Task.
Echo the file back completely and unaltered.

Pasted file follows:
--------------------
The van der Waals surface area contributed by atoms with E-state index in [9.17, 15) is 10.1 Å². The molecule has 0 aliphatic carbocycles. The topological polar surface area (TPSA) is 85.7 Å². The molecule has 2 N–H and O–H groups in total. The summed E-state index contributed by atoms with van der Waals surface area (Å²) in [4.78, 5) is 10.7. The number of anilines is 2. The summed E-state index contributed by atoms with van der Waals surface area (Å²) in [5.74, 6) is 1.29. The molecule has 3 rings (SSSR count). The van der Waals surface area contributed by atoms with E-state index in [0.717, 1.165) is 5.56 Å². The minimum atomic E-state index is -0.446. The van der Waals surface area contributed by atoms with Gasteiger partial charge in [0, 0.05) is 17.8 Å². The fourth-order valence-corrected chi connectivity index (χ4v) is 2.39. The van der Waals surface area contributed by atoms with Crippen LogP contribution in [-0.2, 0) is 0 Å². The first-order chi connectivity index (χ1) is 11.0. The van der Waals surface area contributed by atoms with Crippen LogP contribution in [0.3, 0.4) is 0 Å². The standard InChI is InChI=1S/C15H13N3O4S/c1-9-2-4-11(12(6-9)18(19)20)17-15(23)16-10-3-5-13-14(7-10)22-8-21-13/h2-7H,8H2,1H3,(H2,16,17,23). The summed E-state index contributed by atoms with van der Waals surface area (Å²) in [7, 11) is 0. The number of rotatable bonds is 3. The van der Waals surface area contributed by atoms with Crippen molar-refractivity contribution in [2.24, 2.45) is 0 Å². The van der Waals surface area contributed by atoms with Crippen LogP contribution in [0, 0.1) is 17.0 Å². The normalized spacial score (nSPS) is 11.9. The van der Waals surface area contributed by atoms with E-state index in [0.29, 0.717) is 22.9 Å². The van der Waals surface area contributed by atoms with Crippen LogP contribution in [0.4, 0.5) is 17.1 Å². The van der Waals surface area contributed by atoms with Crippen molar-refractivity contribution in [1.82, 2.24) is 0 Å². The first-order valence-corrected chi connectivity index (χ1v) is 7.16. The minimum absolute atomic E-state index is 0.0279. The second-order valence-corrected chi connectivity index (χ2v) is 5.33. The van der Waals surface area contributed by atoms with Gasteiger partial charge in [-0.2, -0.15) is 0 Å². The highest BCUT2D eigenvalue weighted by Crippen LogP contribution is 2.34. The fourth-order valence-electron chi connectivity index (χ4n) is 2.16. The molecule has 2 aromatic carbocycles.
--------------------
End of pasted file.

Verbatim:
The van der Waals surface area contributed by atoms with E-state index in [9.17, 15) is 10.1 Å². The molecule has 0 aliphatic carbocycles. The topological polar surface area (TPSA) is 85.7 Å². The molecule has 2 N–H and O–H groups in total. The summed E-state index contributed by atoms with van der Waals surface area (Å²) in [4.78, 5) is 10.7. The number of anilines is 2. The summed E-state index contributed by atoms with van der Waals surface area (Å²) in [5.74, 6) is 1.29. The molecule has 3 rings (SSSR count). The van der Waals surface area contributed by atoms with E-state index in [0.717, 1.165) is 5.56 Å². The minimum atomic E-state index is -0.446. The van der Waals surface area contributed by atoms with Gasteiger partial charge in [0, 0.05) is 17.8 Å². The fourth-order valence-corrected chi connectivity index (χ4v) is 2.39. The van der Waals surface area contributed by atoms with Crippen LogP contribution in [-0.2, 0) is 0 Å². The first-order chi connectivity index (χ1) is 11.0. The van der Waals surface area contributed by atoms with Crippen LogP contribution in [0.3, 0.4) is 0 Å². The standard InChI is InChI=1S/C15H13N3O4S/c1-9-2-4-11(12(6-9)18(19)20)17-15(23)16-10-3-5-13-14(7-10)22-8-21-13/h2-7H,8H2,1H3,(H2,16,17,23). The summed E-state index contributed by atoms with van der Waals surface area (Å²) in [7, 11) is 0. The number of rotatable bonds is 3. The van der Waals surface area contributed by atoms with Crippen molar-refractivity contribution in [2.24, 2.45) is 0 Å². The van der Waals surface area contributed by atoms with Crippen LogP contribution in [0, 0.1) is 17.0 Å². The normalized spacial score (nSPS) is 11.9. The van der Waals surface area contributed by atoms with E-state index in [0.29, 0.717) is 22.9 Å². The van der Waals surface area contributed by atoms with Crippen LogP contribution in [0.4, 0.5) is 17.1 Å². The van der Waals surface area contributed by atoms with Crippen molar-refractivity contribution in [1.82, 2.24) is 0 Å². The first-order valence-corrected chi connectivity index (χ1v) is 7.16. The minimum absolute atomic E-state index is 0.0279. The second-order valence-corrected chi connectivity index (χ2v) is 5.33. The van der Waals surface area contributed by atoms with Gasteiger partial charge in [-0.2, -0.15) is 0 Å². The highest BCUT2D eigenvalue weighted by Crippen LogP contribution is 2.34. The fourth-order valence-electron chi connectivity index (χ4n) is 2.16. The molecule has 2 aromatic carbocycles.